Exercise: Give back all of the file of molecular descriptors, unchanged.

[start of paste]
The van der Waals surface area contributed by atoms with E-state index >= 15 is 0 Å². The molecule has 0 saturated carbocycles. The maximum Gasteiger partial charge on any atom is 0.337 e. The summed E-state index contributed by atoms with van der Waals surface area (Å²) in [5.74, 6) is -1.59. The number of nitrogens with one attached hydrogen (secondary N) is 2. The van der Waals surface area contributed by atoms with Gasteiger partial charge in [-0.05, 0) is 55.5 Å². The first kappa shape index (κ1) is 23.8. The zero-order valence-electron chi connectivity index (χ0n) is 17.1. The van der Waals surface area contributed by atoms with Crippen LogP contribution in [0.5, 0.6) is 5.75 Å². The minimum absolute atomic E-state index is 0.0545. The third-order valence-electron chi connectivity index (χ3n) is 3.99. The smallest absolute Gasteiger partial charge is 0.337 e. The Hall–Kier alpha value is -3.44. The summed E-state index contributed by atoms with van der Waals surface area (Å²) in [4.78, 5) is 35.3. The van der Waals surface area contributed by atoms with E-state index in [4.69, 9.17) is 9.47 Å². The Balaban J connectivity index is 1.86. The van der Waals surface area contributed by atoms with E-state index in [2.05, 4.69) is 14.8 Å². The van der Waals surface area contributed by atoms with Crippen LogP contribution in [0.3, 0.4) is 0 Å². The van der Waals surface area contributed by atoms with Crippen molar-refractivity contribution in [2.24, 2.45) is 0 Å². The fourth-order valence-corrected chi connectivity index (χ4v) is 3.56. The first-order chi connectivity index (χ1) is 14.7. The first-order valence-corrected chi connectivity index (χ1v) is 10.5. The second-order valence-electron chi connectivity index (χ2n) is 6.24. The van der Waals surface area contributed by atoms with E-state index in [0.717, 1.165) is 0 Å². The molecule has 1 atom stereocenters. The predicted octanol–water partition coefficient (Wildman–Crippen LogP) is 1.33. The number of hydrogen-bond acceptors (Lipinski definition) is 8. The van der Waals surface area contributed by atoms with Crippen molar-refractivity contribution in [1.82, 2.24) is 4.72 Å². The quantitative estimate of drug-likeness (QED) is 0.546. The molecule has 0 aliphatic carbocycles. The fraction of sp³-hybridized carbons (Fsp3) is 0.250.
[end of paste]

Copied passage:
The van der Waals surface area contributed by atoms with E-state index >= 15 is 0 Å². The molecule has 0 saturated carbocycles. The maximum Gasteiger partial charge on any atom is 0.337 e. The summed E-state index contributed by atoms with van der Waals surface area (Å²) in [5.74, 6) is -1.59. The number of nitrogens with one attached hydrogen (secondary N) is 2. The van der Waals surface area contributed by atoms with Gasteiger partial charge in [-0.05, 0) is 55.5 Å². The first kappa shape index (κ1) is 23.8. The zero-order valence-electron chi connectivity index (χ0n) is 17.1. The van der Waals surface area contributed by atoms with Crippen LogP contribution in [0.5, 0.6) is 5.75 Å². The minimum absolute atomic E-state index is 0.0545. The third-order valence-electron chi connectivity index (χ3n) is 3.99. The smallest absolute Gasteiger partial charge is 0.337 e. The Hall–Kier alpha value is -3.44. The summed E-state index contributed by atoms with van der Waals surface area (Å²) in [4.78, 5) is 35.3. The van der Waals surface area contributed by atoms with E-state index in [4.69, 9.17) is 9.47 Å². The Balaban J connectivity index is 1.86. The van der Waals surface area contributed by atoms with E-state index in [2.05, 4.69) is 14.8 Å². The van der Waals surface area contributed by atoms with Crippen LogP contribution in [0.3, 0.4) is 0 Å². The van der Waals surface area contributed by atoms with Crippen molar-refractivity contribution in [2.24, 2.45) is 0 Å². The fourth-order valence-corrected chi connectivity index (χ4v) is 3.56. The first-order chi connectivity index (χ1) is 14.7. The first-order valence-corrected chi connectivity index (χ1v) is 10.5. The second-order valence-electron chi connectivity index (χ2n) is 6.24. The van der Waals surface area contributed by atoms with E-state index in [0.717, 1.165) is 0 Å². The molecule has 1 atom stereocenters. The predicted octanol–water partition coefficient (Wildman–Crippen LogP) is 1.33. The number of hydrogen-bond acceptors (Lipinski definition) is 8. The van der Waals surface area contributed by atoms with Crippen molar-refractivity contribution in [1.82, 2.24) is 4.72 Å². The quantitative estimate of drug-likeness (QED) is 0.546. The molecule has 0 aliphatic carbocycles. The fraction of sp³-hybridized carbons (Fsp3) is 0.250.